AUGUST 2, 2007

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OSU, UCO journalists and professors help develop free press
in new African democracy

Photo of a dozen men and women having discussions at a table.
OSU faculty conducted workshops the first week of July for all the participants in the "Nurturing the Fourth Estate" program.

Media specialists from Mali, one of Africa’s newest democracies, are learning how to sustain a free press in their country with training from OSU, UCO and on-the-job experience with state media and communications organizations.

Fourteen Malians spent a month in Oklahoma this summer as part of “Nurturing the Fourth Estate: Professional Development for Media Specialists in the Republic of Mali, West Africa.” Their travel and accommodations were funded by a U.S. State Department’s Bureau of Educational and Cultural Affairs Citizens Exchange Program grant awarded to Oklahoma State University department of agricultural education, communications and leadership faculty, who coordinated the project.

The Malians’ visit to the United States was the second stage of the project. In March, a group of Oklahoma broadcast and communications specialists traveled to Mali to experience the country and interview prospective participants. The March delegation included University of Central Oklahoma professor, Dr. Terry Clark.

Clark, chairman of UCO’s department of mass communication, said the need for more professional journalism training was a significant issue emphasized by Malian journalists, and that they refer to the media as their weapon and as the “voice of the voiceless.”

“Ask them their purpose and they will say it is to help the people of the country and maintain their freedom,” Clark said. “Their media have a passion and purpose for what journalism is supposed to be.”

“I came back with renewed inspiration, actually proud to be a journalist in the real sense of the word- keeping a daily journal and discovering as much about journalism and freedom and a special people, telling the stories to others with purpose. I learned far more about journalism than I ever tried to teach.”

Stateside, the Malian delegation spent one intensive week on the OSU campus receiving professional training and learning about media ethics, the history of the freedom of the press and the role of media in a free-press society. The media specialists – who include reporters, broadcasters, editors, media managers and journalism teachers – then completed two-week internships in media and communications sectors particular to their professional interests.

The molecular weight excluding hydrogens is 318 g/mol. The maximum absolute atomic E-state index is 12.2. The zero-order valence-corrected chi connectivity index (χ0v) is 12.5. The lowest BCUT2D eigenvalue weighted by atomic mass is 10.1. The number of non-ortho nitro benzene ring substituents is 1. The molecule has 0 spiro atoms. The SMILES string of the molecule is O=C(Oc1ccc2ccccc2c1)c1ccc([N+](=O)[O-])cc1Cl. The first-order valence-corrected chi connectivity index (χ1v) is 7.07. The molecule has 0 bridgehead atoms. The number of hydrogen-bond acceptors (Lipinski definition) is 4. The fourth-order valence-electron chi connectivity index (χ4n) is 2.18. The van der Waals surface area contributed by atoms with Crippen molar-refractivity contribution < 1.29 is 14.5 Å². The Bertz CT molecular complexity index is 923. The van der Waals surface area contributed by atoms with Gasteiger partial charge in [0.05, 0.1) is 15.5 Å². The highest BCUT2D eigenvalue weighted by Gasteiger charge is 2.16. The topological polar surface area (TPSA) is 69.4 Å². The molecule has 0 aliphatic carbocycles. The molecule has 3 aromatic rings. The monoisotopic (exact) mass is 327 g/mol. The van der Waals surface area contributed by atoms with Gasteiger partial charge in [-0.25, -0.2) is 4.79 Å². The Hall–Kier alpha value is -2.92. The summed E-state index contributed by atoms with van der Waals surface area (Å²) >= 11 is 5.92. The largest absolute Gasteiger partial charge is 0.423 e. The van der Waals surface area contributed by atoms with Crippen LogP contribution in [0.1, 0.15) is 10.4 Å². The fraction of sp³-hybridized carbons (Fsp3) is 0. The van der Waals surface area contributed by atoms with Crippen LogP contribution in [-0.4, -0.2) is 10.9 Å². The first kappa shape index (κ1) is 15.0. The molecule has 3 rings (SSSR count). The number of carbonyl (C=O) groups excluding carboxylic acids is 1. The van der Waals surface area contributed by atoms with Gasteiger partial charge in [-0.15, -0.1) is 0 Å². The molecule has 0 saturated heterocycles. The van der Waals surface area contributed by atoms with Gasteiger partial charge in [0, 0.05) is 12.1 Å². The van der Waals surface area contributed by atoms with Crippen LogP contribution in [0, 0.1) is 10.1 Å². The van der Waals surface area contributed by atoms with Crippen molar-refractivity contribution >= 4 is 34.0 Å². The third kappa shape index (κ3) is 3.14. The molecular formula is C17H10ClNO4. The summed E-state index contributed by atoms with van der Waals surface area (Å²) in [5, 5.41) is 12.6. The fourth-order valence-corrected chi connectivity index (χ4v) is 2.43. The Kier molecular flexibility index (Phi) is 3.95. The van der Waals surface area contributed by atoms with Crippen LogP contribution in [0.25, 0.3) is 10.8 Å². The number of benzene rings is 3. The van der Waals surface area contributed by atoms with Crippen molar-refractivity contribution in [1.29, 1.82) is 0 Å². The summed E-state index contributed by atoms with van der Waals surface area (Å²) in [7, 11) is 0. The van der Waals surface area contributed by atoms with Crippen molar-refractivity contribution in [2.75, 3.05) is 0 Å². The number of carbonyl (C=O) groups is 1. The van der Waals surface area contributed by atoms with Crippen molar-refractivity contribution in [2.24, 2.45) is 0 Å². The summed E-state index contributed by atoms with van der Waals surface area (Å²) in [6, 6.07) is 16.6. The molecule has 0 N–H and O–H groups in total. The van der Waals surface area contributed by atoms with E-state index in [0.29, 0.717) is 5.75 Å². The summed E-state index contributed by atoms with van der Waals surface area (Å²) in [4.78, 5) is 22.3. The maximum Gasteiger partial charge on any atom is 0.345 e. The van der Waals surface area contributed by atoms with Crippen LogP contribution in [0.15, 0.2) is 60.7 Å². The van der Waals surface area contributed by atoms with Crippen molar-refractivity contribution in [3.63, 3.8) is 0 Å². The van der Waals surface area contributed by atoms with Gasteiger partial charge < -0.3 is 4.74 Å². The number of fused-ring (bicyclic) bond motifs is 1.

KOSU, the Tulsa World, the Stillwater NewsPress, Radio Oklahoma Network, Oklahoma Farm Bureau, Oklahoma HORIZON and several arms of OSU’s communications and public information operations served as intern sites.

“We looked to our colleagues around the state to establish the intern sites and help provide opportunities for the participants to gain practical, hands-on experience,” said OSU assistant professor Dwayne Cartmell, the project’s director. “Getting to see the day-to-day activities of journalistic enterprise within the U.S. is critical to them understanding our free press system.”

Although it is one of the world’s poorest countries, Mali has been a stable and well-functioning democracy for about 10 years. The Nurturing the Fourth Estate project coordinators, in line with U.S. State Department objectives, recognize that a well-trained free press is especially vital in a nation where people only recently have begun to enjoy democratic freedom. A central goal of the project is to assist the Malian media specialists in understanding, acquiring and practicing professional standards in their work, especially as it relates to the reporting of economic and business development.

For more information contact Clark at (405) 974-5122, OSU at (405) 744-6260, or for more information about Mali, visit www.state.gov/r/pa/ei/bgn/2828.htm.